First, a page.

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[Leadership Pathways] Failure is a kinder teacher than we give her credit for

In our Leadership Pathways series, Thoughtworks leaders from around the world reflect on their career journeys, experiences in leadership and advice for technologists. In this episode, we sat down with Sue Visic, Director of Data & AI at Thoughtworks Australia to learn more about her journey as a leader in tech.

What was your first job?

My very first job was at the age of 14 years and nine months (the minimum legal age to get a job in Australia) working the checkout at our local family run supermarket. My first “proper” job was working as a marketing assistant for a geospatial software development and drafting office for the resources industry in my home town of Perth.

What is your personal mantra to motivate and inspire you to be your best self?

I really love the Da Vinci quote “simplicity is the ultimate sophistication.” Situations and people are always more complex than we give them credit for, and being able to actively listen, engage and distill key information to create a narrative and simple path forward is something that I aspire to do every day.

When did you realise you were a leader?

I keep reading stories of people who knew they were leaders from a young age. While it's true my dream job as a 10 year old was to be the Prime Minister of Australia, I don't feel like I truly led a team until my early 20s. It was with a team that needed someone to speak up, bend the rules a little, and rally people to a common purpose. I didn’t realise I was the leader of that team until much after the fact. At the time, I just leant in and intuitively knew what needed to be done to get things moving. More opportunities to lead kept presenting from that point onwards, and I kept showing up.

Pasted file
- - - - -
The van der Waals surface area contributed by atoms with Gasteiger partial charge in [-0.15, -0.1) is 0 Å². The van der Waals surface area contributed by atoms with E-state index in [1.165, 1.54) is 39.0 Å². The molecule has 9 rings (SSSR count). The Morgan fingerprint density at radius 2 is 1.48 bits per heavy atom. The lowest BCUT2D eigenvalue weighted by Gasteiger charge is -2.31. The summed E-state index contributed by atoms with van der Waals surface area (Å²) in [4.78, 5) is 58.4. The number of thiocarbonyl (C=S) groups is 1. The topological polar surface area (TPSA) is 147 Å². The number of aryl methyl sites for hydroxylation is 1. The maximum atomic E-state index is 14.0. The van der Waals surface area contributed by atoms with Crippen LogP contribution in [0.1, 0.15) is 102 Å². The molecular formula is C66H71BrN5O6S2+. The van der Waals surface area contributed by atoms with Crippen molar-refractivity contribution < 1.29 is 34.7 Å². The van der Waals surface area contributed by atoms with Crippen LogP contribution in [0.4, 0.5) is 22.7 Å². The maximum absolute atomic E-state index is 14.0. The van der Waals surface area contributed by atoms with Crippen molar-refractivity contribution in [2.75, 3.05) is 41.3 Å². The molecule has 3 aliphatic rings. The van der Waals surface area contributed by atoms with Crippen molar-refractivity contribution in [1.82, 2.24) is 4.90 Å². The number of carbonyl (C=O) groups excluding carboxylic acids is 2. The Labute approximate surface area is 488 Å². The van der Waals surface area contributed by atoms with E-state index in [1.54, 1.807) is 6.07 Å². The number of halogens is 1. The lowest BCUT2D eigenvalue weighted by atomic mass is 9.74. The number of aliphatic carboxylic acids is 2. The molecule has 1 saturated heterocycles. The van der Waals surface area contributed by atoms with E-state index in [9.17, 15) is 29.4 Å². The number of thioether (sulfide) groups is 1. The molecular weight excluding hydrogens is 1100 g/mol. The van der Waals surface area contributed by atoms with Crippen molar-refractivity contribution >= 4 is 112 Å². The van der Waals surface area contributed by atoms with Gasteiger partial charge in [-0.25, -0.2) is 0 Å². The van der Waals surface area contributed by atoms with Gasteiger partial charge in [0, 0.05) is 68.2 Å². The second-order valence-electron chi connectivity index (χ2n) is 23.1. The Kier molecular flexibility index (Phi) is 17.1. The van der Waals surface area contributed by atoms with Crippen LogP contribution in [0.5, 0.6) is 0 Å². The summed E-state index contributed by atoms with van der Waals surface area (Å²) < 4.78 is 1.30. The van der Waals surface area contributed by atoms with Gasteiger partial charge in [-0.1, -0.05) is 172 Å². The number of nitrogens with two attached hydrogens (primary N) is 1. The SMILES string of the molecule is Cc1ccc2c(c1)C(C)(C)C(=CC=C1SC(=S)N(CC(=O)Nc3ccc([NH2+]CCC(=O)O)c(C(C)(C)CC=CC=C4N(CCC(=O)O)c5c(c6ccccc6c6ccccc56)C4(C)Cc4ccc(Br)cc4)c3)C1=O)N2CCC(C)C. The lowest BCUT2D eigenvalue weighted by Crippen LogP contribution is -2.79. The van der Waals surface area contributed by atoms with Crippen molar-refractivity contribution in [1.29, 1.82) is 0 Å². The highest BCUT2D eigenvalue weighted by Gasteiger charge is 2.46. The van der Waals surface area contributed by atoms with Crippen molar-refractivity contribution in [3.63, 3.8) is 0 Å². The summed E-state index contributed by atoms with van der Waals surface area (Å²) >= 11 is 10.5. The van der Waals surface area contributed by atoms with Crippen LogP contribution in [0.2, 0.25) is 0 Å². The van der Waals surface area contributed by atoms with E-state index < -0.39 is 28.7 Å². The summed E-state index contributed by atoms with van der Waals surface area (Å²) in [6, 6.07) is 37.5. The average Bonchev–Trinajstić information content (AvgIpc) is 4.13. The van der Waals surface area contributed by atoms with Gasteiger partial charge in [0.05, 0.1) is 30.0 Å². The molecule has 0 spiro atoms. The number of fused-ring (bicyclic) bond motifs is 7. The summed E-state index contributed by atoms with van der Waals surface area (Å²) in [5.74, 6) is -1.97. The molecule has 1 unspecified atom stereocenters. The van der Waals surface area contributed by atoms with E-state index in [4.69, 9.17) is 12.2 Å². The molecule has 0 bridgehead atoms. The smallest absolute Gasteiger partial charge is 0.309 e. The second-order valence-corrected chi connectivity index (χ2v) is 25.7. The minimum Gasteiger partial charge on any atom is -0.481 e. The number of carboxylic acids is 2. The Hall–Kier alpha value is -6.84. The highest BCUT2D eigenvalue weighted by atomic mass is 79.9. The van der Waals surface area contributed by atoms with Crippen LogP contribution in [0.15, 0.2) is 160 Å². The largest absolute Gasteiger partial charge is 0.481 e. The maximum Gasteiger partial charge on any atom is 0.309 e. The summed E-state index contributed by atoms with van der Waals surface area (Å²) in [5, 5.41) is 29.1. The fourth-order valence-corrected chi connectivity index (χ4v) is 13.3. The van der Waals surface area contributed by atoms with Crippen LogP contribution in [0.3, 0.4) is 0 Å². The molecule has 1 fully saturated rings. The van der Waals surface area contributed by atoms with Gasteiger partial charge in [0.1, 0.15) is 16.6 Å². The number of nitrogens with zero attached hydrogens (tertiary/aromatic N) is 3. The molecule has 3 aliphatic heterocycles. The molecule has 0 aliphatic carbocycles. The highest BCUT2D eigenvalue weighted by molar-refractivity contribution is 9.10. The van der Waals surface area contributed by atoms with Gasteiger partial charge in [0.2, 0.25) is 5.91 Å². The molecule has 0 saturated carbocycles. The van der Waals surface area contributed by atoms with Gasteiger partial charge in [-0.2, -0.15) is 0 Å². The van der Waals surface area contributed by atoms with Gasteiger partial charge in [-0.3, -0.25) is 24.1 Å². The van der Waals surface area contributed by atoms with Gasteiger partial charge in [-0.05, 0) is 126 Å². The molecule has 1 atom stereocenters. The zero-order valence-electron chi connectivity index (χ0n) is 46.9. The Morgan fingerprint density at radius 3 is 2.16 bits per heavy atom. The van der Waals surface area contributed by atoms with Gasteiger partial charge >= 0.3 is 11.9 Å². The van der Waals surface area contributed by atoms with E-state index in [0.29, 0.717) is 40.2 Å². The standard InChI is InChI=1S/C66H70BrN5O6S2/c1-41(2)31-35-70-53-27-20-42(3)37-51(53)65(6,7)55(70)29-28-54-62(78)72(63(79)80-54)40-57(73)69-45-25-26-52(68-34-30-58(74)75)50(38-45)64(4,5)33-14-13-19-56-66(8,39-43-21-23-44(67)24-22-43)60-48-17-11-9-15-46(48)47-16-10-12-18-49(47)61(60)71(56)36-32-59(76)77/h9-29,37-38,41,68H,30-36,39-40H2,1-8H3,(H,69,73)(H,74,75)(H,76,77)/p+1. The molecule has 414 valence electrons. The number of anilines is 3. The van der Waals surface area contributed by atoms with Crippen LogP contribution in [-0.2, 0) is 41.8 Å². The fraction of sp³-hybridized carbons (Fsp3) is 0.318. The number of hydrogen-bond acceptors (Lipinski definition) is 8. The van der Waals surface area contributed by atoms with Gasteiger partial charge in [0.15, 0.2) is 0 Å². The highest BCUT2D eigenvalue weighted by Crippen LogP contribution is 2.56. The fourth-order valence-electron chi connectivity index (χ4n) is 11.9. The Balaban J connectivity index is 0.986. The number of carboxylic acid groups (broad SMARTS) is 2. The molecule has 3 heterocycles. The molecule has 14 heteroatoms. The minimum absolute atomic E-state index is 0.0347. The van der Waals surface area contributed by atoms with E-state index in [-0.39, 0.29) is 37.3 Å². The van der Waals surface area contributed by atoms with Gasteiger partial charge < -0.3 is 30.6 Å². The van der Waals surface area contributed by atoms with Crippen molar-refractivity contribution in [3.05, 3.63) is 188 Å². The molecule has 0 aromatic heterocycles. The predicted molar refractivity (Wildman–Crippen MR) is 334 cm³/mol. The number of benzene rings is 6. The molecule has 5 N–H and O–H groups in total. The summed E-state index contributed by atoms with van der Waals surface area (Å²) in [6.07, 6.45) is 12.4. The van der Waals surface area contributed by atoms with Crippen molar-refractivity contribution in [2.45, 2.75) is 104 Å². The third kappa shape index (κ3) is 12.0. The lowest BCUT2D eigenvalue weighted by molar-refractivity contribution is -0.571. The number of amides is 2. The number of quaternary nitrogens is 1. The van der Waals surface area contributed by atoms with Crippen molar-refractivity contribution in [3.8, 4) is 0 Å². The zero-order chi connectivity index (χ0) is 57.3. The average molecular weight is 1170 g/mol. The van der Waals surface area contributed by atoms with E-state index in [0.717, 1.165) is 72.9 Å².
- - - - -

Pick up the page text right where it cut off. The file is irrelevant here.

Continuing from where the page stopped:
Is there a moment in your career where you feel like you failed? How did that help you grow?

Lots of moments and lots of mistakes, some obviously bigger than others, but all of which added to my resilience ledger and more importantly always inspired positive changes in how I approach my work and how I lead teams. Failure is a kinder teacher than we give her credit for, and for many, it's an opportunity to realign, rebuild and sometimes reinvent what we want to focus on. Failure has taught me to accept my mistakes, to keep my head up, approach a problem head on and never let it get the better of me.

What are you most proud of in your career so far?

I am not sure there is one specific thing that I am most proud of but what brings me the most joy is in inspiring people to see what others see, which is the best version of themselves. It’s common for people to have self doubt, fear and be intimidated by the task at hand. But helping people to give their best and then seeing them achieve the outcomes is something that gets me skipping to work.

What’s important for aspiring leaders to know about leadership?

So many things! Trust your instinct, always tackle the hardest thing first every morning, give credit where it's due, really get to know your people and what motivates them, speak out when something is not right, be optimistic, be decisive and always stay humble.

What do you appreciate the most about working at Thoughtworks?

This one is easy! I think it's the freedom to be curious, the encouragement to learn and the space to build your own path. Because Thoughtworks has such a flat hierarchy and appetite for autonomy, it's really easy to find a space that you are passionate about and make meaningful contributions and change.

What do you love about tech?

As a self-professed change agent, being in the tech industry that is always evolving gives me the drive to constantly learn and adapt. It is a space where something that may not have even been in the realm of possibility mere moments ago can suddenly change the way in which we interact with each other and the world around us. It is also an industry that attracts amazingly creative people who inspire and push me to keep exploring new ways of thinking. I am lucky to be surrounded by these people on a daily basis.

Disclaimer: The statements and opinions expressed in this article are those of the author(s) and do not necessarily reflect the positions of Thoughtworks.

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